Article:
AP NEWS

Polo grad striving for Hollywood ending

March 7, 2019

BURBANK, Calif. — In the shadow of some of the biggest movie studios in the country, Paul Lilley is pursuing his dream.

Lilley, 35, son of Marcia Wooden and the late Jack Lilley, is single and lives in Burbank, within a half-mile of Warner Bros. studios. He’s working hard to get on the inside – both in terms of the studio and also the acting business.

“I’ve only been in the LA area for 2 years and it’s a lot of work getting your career started. It’s tough to distinguish yourself,” the 2002 Polo High School graduate said Wednesday.

“There’s a vast difference in culture, and a huge learning curve. You just have to adjust to the way things are done.”

He does have the advantage of gaining valuable experience in Chicago where he lived before the move out West. Originally, though, he had no plans to pursue a career with his name in lights.

The acting bug bit him when he was working at a delivery company and his route took him through the set where the movie “Transformers 3” was filming in Chicago.

“I was walking through there and thought that was the coolest thing,” Lilley said. “I still had no desire to act, but I thought how cool it would be to be an extra.”

That led to him answering an ad for extras for the movie “Contagion;” he was selected right away. Unfortunately his scene was cut, but the experience was all it took to get him hooked and provide a direction for him.

It was a direction he desperately needed at the time.

Lilley is a combat veteran who served with the Dixon National Guard; as part of that duty, he was deployed to Iraq from 2004 to 2005. As with many soldiers, he found it hard to process what he had experienced after he returned home.

“When I got back, it was a hard adjustment period. The transition is not an easy one from combat,” Lilley said.

It soon became more difficult as a close friend he was deployed with took his own life on Thanksgiving after returning from Iraq.

“That took a big toll on me and made the adjustment a lot harder,” Lilley said. “I went through some PTSD, got treated, and it took a long time to figure out where I wanted to go.”

That led him to Chicago, to that delivery route and eventually to acting on a whim for his extra role. He thought that would be where it would end, until he stepped on the set.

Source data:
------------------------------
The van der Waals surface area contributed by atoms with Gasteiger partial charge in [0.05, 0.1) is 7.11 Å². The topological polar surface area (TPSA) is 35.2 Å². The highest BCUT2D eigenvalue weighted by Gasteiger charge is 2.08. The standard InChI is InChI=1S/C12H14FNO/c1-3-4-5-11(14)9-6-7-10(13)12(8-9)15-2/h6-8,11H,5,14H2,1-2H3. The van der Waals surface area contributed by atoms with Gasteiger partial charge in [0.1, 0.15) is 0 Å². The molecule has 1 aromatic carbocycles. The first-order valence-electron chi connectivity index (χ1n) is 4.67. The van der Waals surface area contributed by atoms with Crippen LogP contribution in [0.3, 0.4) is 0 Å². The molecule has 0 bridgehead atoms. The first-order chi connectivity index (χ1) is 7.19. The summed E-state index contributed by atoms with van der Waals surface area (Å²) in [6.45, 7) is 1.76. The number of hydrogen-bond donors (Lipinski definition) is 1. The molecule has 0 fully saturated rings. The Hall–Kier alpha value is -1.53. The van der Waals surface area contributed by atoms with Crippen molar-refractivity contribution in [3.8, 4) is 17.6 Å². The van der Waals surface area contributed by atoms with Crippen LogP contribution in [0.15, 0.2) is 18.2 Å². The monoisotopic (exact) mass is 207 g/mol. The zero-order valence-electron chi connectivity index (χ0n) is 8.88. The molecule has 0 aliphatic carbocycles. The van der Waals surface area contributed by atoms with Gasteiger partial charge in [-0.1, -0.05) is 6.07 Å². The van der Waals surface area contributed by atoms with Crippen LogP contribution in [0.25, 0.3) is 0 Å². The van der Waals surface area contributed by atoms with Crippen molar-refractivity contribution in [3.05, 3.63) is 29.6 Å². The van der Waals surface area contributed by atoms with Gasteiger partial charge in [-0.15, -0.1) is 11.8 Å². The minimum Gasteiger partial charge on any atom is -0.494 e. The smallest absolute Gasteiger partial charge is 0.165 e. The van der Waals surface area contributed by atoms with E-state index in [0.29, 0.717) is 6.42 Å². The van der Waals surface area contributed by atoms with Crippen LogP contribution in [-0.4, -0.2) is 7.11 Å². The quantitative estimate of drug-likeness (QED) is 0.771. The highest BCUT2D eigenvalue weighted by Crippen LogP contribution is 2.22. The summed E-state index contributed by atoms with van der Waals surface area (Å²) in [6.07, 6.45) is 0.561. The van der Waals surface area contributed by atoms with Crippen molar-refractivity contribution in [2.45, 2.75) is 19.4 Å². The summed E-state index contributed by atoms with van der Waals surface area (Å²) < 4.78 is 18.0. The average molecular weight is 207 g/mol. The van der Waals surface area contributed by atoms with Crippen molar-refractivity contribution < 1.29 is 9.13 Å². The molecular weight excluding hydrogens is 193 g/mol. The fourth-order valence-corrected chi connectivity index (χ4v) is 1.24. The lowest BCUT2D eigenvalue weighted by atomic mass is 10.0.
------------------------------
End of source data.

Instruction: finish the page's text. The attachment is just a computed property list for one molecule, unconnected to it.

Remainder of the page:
“It was a really cool experience being on the set talking with actors, and they were open to me sharing my story. I needed to safely release the feelings and emotions I was burying,” Lilley said. ”(The movie set) was one of the first times I felt at home, where I could express myself and no one would judge me, so I decided to keep doing it.”

He took classes at Second City for some formal training and he secured roles in some short films and then was cast in “The Good Fight” web series as superhero/crime fighter Ryan Barlow/Electroman. He’s completed two seasons and a third is on the way.

Lilley knew if he really wanted to make acting a career, though, he needed to go to California.

Shortly after arriving in Burbank, Lilley joined a volunteer group called Veterans in Media and Entertainment, which helps veterans make the transition from military to civilian life and into various jobs in the entertainment world. He did a public service campaign posing as a homeless veteran for a donor ceremony for that group.

He’s also appeared in a public service campaign for CBS about veterans committing suicide; that got him an invite to a Los Angeles Rams game, where he met the cast of the TV series SEAL Team and later an invite to their season-premiere party.

There have been many other celebrity encounters as well. Lady Gaga walked by him at breakfast one day, and he had a chance to meet Jon Voight and have a long conversation. He’s met Gary Sinise, Wesley Snipes and even got barreled over by former MMA fighter Ronda Rousey, who was rushing out of a theater to head to another appearance when Lilley turned to go inside.

“She can put the hurt on somebody, but she seemed like the nicest lady,” he said.

He does try to make it home when he can, but as an actor, it’s difficult.

“I do miss the snow, but not the cold. As an actor it’s hard because once you land (back home) I could get a call from my agent saying I have an audition, and if you don’t show up, there’s thousands of others that will take that job.”